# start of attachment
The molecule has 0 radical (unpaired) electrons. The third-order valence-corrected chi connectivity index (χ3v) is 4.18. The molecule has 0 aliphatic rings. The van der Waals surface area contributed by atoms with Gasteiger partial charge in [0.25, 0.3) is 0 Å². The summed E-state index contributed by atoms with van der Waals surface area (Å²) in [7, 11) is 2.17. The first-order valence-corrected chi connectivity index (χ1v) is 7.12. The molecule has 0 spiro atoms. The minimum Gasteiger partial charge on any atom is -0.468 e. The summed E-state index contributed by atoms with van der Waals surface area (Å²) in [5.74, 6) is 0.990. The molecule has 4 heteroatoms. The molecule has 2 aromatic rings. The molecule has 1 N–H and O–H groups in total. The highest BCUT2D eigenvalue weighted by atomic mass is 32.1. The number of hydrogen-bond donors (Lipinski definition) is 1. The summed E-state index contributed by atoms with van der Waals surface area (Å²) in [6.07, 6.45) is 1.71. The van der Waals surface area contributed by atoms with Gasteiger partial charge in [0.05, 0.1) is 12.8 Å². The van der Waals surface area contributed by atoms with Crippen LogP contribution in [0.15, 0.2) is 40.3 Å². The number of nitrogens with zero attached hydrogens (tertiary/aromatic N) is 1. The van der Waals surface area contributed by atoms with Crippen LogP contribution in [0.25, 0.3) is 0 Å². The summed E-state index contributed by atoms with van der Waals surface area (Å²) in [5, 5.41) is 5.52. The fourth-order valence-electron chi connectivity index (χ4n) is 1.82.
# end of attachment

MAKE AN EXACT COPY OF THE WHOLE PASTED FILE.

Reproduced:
The molecule has 0 radical (unpaired) electrons. The third-order valence-corrected chi connectivity index (χ3v) is 4.18. The molecule has 0 aliphatic rings. The van der Waals surface area contributed by atoms with Gasteiger partial charge in [0.25, 0.3) is 0 Å². The summed E-state index contributed by atoms with van der Waals surface area (Å²) in [7, 11) is 2.17. The first-order valence-corrected chi connectivity index (χ1v) is 7.12. The molecule has 0 spiro atoms. The minimum Gasteiger partial charge on any atom is -0.468 e. The summed E-state index contributed by atoms with van der Waals surface area (Å²) in [5.74, 6) is 0.990. The molecule has 4 heteroatoms. The molecule has 2 aromatic rings. The molecule has 1 N–H and O–H groups in total. The highest BCUT2D eigenvalue weighted by atomic mass is 32.1. The number of hydrogen-bond donors (Lipinski definition) is 1. The summed E-state index contributed by atoms with van der Waals surface area (Å²) in [6.07, 6.45) is 1.71. The van der Waals surface area contributed by atoms with Gasteiger partial charge in [0.05, 0.1) is 12.8 Å². The van der Waals surface area contributed by atoms with Crippen LogP contribution in [0.15, 0.2) is 40.3 Å². The number of nitrogens with zero attached hydrogens (tertiary/aromatic N) is 1. The van der Waals surface area contributed by atoms with Crippen LogP contribution in [0.25, 0.3) is 0 Å². The summed E-state index contributed by atoms with van der Waals surface area (Å²) in [5, 5.41) is 5.52. The fourth-order valence-electron chi connectivity index (χ4n) is 1.82.